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Your lawyer may ask you to obtain a character letter for court purposes.  This article explains how to format and write such a letter. You can share a link to this article with those you ask to write such letters. While there are many suggestions here, what’s missing is a sample character letter or a form character letter.  This is because utilization of a form will cause all character letters to look substantially the same, and this defeats the whole purpose and is counter-productive.  Use of such forms is strictly discouraged.

Also, for many people, being involved in the Michigan criminal justice system is a new experience, so let’s start with some basics and a discussion of how such letters might be used by your lawyer.

Character Letters for Use During Plea Negotiations

A Michigan implied consent hearing is an informal hearing where the officer that arrested you for drunk driving provides testimony to prove that you unreasonably refused a breath blood or urine test. Before we move on with a further discussion of the hearing, let’s review the concept of implied consent, and how it applies in a Michigan drunk driving case.

The Legal Fiction of Implied Consent

Both the Michigan and the United States Constitutions provide that the police can’t search you, your home or your car without a warrant. Thus, before the police may proceed with a search of your breath, blood or urine, they must first obtain a warrant. However, there are many exceptions to this warrant requirement and consent is one of them.  This is where the legal fiction of implied consent comes into play.

Police in Michigan continue to use unreliable chemical and field sobriety tests when investigating drivers suspected of using cannabis. This can lead to sober cannabis users being wrongfully convicted of intoxicated driving. This is because the tools used for decades to investigate drunk driving cases simply do not translate well to the investigation of drivers believed to be under the influence of marijuana.

These conclusions are drawn from a 2020 research study conducted by the National Institute of Justice. This federally funded research study resulted in the production of a final written overview which was subsequently submitted to the U.S. Department of Justice. The title of the overview is Differences in Cannabis Impairment and its Measurement Due to Route of Administration. (Hereafter “NIJ Study”).

What did the NIJ Study Conclude?

To complete an investigation and, ultimately, file charges for child pornography, law enforcement will almost always attempt to seize and search the electronic devices they believe could contain illegal material. The way police gain access to these devices can be an important issue in child pornography cases (called Child Sexually Abusive Material in Michigan). There are three categories in which police can seize electronic devices to search for evidence of a crime: with consent, with a warrant, without a warrant or consent.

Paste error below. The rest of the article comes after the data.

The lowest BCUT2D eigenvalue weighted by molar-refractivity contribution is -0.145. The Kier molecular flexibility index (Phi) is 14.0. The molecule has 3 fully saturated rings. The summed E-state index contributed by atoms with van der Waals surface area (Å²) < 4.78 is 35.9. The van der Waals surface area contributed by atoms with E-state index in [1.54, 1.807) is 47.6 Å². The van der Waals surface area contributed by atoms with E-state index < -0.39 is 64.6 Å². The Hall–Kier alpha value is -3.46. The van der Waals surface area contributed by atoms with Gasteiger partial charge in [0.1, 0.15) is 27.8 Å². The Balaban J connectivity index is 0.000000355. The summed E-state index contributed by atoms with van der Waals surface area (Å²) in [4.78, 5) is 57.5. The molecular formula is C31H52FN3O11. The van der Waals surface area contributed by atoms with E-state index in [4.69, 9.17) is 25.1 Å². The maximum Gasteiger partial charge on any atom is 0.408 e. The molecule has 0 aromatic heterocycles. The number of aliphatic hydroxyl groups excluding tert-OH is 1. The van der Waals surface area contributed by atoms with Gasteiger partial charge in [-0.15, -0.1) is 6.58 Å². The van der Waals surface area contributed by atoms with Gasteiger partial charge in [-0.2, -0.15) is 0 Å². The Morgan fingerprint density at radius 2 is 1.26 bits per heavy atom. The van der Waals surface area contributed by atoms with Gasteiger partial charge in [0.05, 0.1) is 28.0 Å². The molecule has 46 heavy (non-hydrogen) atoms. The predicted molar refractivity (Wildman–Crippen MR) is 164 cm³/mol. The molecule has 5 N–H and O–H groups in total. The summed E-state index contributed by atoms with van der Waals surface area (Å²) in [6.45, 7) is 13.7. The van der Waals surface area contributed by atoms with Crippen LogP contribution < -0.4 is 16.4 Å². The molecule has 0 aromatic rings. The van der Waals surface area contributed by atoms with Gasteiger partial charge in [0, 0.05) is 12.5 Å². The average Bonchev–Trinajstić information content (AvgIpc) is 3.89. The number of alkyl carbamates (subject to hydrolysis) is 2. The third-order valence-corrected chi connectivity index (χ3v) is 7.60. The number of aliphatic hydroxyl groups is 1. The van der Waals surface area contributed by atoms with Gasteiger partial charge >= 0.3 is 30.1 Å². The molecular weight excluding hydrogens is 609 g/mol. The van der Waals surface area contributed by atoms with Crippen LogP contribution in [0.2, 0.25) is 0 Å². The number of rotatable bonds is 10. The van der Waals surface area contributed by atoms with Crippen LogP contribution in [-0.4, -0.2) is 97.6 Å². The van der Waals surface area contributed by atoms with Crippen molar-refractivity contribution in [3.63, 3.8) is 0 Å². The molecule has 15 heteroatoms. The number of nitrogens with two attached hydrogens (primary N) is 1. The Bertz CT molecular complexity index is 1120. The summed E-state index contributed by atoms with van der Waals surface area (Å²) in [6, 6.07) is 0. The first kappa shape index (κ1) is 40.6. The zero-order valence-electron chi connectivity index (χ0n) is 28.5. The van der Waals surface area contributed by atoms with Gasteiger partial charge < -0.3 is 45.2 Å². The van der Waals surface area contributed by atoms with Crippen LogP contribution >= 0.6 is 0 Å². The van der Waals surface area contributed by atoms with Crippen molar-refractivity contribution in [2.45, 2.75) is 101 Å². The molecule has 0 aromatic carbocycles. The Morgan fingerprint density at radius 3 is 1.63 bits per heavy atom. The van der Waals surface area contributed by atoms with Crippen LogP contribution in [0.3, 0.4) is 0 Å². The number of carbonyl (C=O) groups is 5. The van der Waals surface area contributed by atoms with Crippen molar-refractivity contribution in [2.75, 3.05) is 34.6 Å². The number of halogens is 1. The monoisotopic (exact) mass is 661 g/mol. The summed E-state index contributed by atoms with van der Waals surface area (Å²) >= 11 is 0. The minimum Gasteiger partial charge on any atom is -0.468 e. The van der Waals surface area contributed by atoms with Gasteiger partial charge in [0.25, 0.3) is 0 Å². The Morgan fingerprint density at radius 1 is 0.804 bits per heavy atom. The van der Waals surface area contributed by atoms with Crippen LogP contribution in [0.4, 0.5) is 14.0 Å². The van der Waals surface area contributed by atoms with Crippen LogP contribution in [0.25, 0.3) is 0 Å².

Consent

The easiest way for police to get access to phones and computers in a child pornography investigation is to get consent from the person they’re investigating. If police come to your home and ask to see your electronic devices without a warrant, you should respectfully decline and call the Michigan sex crimes lawyers at the Barone Defense Firm immediately.

Charges for criminal sexual conduct cases, more commonly called sex crimes or sexual assault, are often based only on the memories of the complaining witness. This is especially true for sexual assault that allegedly took place when the adult victim was a child.  In these sex crimes cases there is no physical evidence, and the guilt of the accused rests entirely on the veracity of the witness’s statements and testimony. The problem is that the allegations of criminal sexual conduct can be based on totally false memories.

A new article written by an international team of researchers suggests that false memories can be reversed.  According to the article, false memories cause many problems, not the least of which is false criminal allegations.  The existence of false memories has been shown by many prior studies, and the contribution of this new study is that with the right kind of interviewing false memories can be supplanted by true memories.

To understand how this would all play out in a Michigan sex crimes case, the investigation of a sex crime usually begins with a report made to a police department.  The initial report will inevitably be based on a recollection of past events, in this case some kind of sexual trauma or abuse. The case might then be assigned to a detective, who is likely to seek a second interview of the complaining witness, a/k/a victim. Depending on the age of the complaining witness, a forensic interview may follow.

The United States Supreme Court has recently ruled that the community caretaker exception to the search warrant requirement does not apply to a person’s home. The name of the case is Caniglia v. Strom, and in a unanimous opinion the Court found that guns seized by the police after entering a home without a warrant were not admissible in evidence on the basis of the community caretaker exception.

The Caniglia case involved a married couple who had been arguing in their residence. During the fight the husband grabbed his gun and told his wife to shoot him.  The wife took possession of the gun, and put it away, hiding the ammunition. She later left the house to stay at a hotel, and because she was worried that her husband might suicide, she called the police. The wife then met the police back at their home where the husband had remained.  The police instructed the wife to stay in the car as they interviewed the husband.